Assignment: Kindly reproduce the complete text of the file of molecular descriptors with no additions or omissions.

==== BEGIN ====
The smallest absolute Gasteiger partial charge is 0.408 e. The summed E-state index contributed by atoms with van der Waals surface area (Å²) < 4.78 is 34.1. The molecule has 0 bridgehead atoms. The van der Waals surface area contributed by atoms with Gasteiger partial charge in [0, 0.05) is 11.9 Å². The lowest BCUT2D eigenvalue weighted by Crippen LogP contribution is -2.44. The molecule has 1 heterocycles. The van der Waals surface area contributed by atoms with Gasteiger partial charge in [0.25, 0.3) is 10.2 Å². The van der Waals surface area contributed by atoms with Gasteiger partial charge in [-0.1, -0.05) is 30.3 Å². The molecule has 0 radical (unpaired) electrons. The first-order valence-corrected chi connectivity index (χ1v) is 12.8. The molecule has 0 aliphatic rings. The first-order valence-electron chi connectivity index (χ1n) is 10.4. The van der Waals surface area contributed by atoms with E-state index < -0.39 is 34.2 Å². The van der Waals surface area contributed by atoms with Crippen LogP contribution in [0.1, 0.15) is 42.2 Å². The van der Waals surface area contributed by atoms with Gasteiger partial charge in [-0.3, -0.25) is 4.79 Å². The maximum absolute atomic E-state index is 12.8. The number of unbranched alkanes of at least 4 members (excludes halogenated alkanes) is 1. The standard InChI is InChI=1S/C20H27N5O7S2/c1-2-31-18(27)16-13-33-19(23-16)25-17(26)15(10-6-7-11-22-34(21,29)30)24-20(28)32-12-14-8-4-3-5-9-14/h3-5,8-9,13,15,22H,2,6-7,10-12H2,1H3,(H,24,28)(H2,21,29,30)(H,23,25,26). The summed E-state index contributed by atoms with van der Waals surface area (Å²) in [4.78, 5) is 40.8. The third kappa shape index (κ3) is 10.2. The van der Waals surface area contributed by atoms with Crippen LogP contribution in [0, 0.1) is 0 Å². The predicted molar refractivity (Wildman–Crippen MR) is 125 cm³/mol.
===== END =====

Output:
The smallest absolute Gasteiger partial charge is 0.408 e. The summed E-state index contributed by atoms with van der Waals surface area (Å²) < 4.78 is 34.1. The molecule has 0 bridgehead atoms. The van der Waals surface area contributed by atoms with Gasteiger partial charge in [0, 0.05) is 11.9 Å². The lowest BCUT2D eigenvalue weighted by Crippen LogP contribution is -2.44. The molecule has 1 heterocycles. The van der Waals surface area contributed by atoms with Gasteiger partial charge in [0.25, 0.3) is 10.2 Å². The van der Waals surface area contributed by atoms with Gasteiger partial charge in [-0.1, -0.05) is 30.3 Å². The molecule has 0 radical (unpaired) electrons. The first-order valence-corrected chi connectivity index (χ1v) is 12.8. The molecule has 0 aliphatic rings. The first-order valence-electron chi connectivity index (χ1n) is 10.4. The van der Waals surface area contributed by atoms with E-state index < -0.39 is 34.2 Å². The van der Waals surface area contributed by atoms with Crippen LogP contribution in [0.1, 0.15) is 42.2 Å². The van der Waals surface area contributed by atoms with Gasteiger partial charge in [-0.3, -0.25) is 4.79 Å². The maximum absolute atomic E-state index is 12.8. The number of unbranched alkanes of at least 4 members (excludes halogenated alkanes) is 1. The standard InChI is InChI=1S/C20H27N5O7S2/c1-2-31-18(27)16-13-33-19(23-16)25-17(26)15(10-6-7-11-22-34(21,29)30)24-20(28)32-12-14-8-4-3-5-9-14/h3-5,8-9,13,15,22H,2,6-7,10-12H2,1H3,(H,24,28)(H2,21,29,30)(H,23,25,26). The summed E-state index contributed by atoms with van der Waals surface area (Å²) in [4.78, 5) is 40.8. The third kappa shape index (κ3) is 10.2. The van der Waals surface area contributed by atoms with Crippen LogP contribution in [0, 0.1) is 0 Å². The predicted molar refractivity (Wildman–Crippen MR) is 125 cm³/mol.